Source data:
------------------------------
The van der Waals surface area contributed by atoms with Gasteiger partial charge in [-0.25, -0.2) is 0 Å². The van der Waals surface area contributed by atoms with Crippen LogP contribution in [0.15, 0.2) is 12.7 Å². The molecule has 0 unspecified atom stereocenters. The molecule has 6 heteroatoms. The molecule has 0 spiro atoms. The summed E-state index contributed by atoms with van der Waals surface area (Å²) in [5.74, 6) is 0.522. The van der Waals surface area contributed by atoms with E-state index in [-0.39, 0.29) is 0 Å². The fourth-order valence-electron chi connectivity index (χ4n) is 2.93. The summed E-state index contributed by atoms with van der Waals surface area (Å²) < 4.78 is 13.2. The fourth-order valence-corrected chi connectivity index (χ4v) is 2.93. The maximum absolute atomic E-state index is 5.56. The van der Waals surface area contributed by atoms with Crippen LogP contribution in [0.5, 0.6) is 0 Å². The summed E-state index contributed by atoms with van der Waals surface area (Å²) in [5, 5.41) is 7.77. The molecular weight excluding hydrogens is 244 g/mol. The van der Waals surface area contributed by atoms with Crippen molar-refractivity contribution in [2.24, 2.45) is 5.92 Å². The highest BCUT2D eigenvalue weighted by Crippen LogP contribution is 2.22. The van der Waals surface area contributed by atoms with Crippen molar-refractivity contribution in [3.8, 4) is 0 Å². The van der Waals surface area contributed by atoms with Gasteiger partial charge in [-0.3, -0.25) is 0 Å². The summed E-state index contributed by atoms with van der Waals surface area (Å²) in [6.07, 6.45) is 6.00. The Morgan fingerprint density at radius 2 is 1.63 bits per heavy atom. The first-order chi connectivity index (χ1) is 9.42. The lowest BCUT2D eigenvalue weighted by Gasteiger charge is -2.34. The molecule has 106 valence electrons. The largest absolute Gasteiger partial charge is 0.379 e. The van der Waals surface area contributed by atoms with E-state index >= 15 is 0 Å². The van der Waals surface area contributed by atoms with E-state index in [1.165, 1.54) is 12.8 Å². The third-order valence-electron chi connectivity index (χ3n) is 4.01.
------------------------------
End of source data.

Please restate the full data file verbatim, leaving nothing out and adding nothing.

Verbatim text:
The van der Waals surface area contributed by atoms with Gasteiger partial charge in [-0.25, -0.2) is 0 Å². The van der Waals surface area contributed by atoms with Crippen LogP contribution in [0.15, 0.2) is 12.7 Å². The molecule has 0 unspecified atom stereocenters. The molecule has 6 heteroatoms. The molecule has 0 spiro atoms. The summed E-state index contributed by atoms with van der Waals surface area (Å²) in [5.74, 6) is 0.522. The van der Waals surface area contributed by atoms with E-state index in [-0.39, 0.29) is 0 Å². The fourth-order valence-electron chi connectivity index (χ4n) is 2.93. The summed E-state index contributed by atoms with van der Waals surface area (Å²) < 4.78 is 13.2. The fourth-order valence-corrected chi connectivity index (χ4v) is 2.93. The maximum absolute atomic E-state index is 5.56. The van der Waals surface area contributed by atoms with Crippen LogP contribution in [0.5, 0.6) is 0 Å². The summed E-state index contributed by atoms with van der Waals surface area (Å²) in [5, 5.41) is 7.77. The molecular weight excluding hydrogens is 244 g/mol. The van der Waals surface area contributed by atoms with Crippen molar-refractivity contribution in [2.24, 2.45) is 5.92 Å². The highest BCUT2D eigenvalue weighted by Crippen LogP contribution is 2.22. The van der Waals surface area contributed by atoms with Crippen molar-refractivity contribution in [3.8, 4) is 0 Å². The van der Waals surface area contributed by atoms with Gasteiger partial charge in [-0.3, -0.25) is 0 Å². The summed E-state index contributed by atoms with van der Waals surface area (Å²) in [6.07, 6.45) is 6.00. The Morgan fingerprint density at radius 2 is 1.63 bits per heavy atom. The first-order chi connectivity index (χ1) is 9.42. The lowest BCUT2D eigenvalue weighted by Gasteiger charge is -2.34. The molecule has 106 valence electrons. The largest absolute Gasteiger partial charge is 0.379 e. The van der Waals surface area contributed by atoms with E-state index >= 15 is 0 Å². The van der Waals surface area contributed by atoms with E-state index in [1.165, 1.54) is 12.8 Å². The third-order valence-electron chi connectivity index (χ3n) is 4.01.